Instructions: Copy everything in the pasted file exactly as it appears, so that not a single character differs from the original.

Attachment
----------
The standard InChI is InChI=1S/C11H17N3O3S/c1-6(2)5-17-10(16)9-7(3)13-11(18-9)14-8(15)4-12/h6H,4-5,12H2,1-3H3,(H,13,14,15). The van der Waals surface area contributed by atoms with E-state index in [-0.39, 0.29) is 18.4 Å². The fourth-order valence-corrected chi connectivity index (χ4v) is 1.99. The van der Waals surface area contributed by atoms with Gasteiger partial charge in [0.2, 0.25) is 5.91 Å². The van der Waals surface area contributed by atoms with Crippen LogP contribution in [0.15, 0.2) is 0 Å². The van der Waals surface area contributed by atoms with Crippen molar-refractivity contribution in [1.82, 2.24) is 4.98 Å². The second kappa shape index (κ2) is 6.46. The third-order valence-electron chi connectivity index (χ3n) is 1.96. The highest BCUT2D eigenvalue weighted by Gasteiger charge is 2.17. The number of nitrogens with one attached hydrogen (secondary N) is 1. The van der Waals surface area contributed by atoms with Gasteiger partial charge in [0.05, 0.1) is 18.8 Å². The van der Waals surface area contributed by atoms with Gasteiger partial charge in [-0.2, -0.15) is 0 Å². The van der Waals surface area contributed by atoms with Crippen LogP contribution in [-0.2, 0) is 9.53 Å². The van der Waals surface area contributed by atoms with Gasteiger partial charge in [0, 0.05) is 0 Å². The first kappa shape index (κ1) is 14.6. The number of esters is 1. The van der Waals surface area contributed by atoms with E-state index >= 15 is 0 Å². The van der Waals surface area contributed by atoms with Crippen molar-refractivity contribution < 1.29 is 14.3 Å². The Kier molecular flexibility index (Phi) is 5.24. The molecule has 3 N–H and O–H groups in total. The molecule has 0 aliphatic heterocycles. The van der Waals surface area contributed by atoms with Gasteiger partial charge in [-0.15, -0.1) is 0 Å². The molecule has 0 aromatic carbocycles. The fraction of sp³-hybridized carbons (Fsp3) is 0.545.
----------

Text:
The standard InChI is InChI=1S/C11H17N3O3S/c1-6(2)5-17-10(16)9-7(3)13-11(18-9)14-8(15)4-12/h6H,4-5,12H2,1-3H3,(H,13,14,15). The van der Waals surface area contributed by atoms with E-state index in [-0.39, 0.29) is 18.4 Å². The fourth-order valence-corrected chi connectivity index (χ4v) is 1.99. The van der Waals surface area contributed by atoms with Gasteiger partial charge in [0.2, 0.25) is 5.91 Å². The van der Waals surface area contributed by atoms with Crippen LogP contribution in [0.15, 0.2) is 0 Å². The van der Waals surface area contributed by atoms with Crippen molar-refractivity contribution in [1.82, 2.24) is 4.98 Å². The second kappa shape index (κ2) is 6.46. The third-order valence-electron chi connectivity index (χ3n) is 1.96. The highest BCUT2D eigenvalue weighted by Gasteiger charge is 2.17. The number of nitrogens with one attached hydrogen (secondary N) is 1. The van der Waals surface area contributed by atoms with Gasteiger partial charge in [0.05, 0.1) is 18.8 Å². The van der Waals surface area contributed by atoms with Gasteiger partial charge in [-0.2, -0.15) is 0 Å². The van der Waals surface area contributed by atoms with Crippen LogP contribution in [-0.2, 0) is 9.53 Å². The van der Waals surface area contributed by atoms with Gasteiger partial charge in [0, 0.05) is 0 Å². The first kappa shape index (κ1) is 14.6. The number of esters is 1. The van der Waals surface area contributed by atoms with E-state index >= 15 is 0 Å². The van der Waals surface area contributed by atoms with Crippen molar-refractivity contribution < 1.29 is 14.3 Å². The Kier molecular flexibility index (Phi) is 5.24. The molecule has 3 N–H and O–H groups in total. The molecule has 0 aliphatic heterocycles. The van der Waals surface area contributed by atoms with Gasteiger partial charge in [-0.15, -0.1) is 0 Å². The molecule has 0 aromatic carbocycles. The fraction of sp³-hybridized carbons (Fsp3) is 0.545.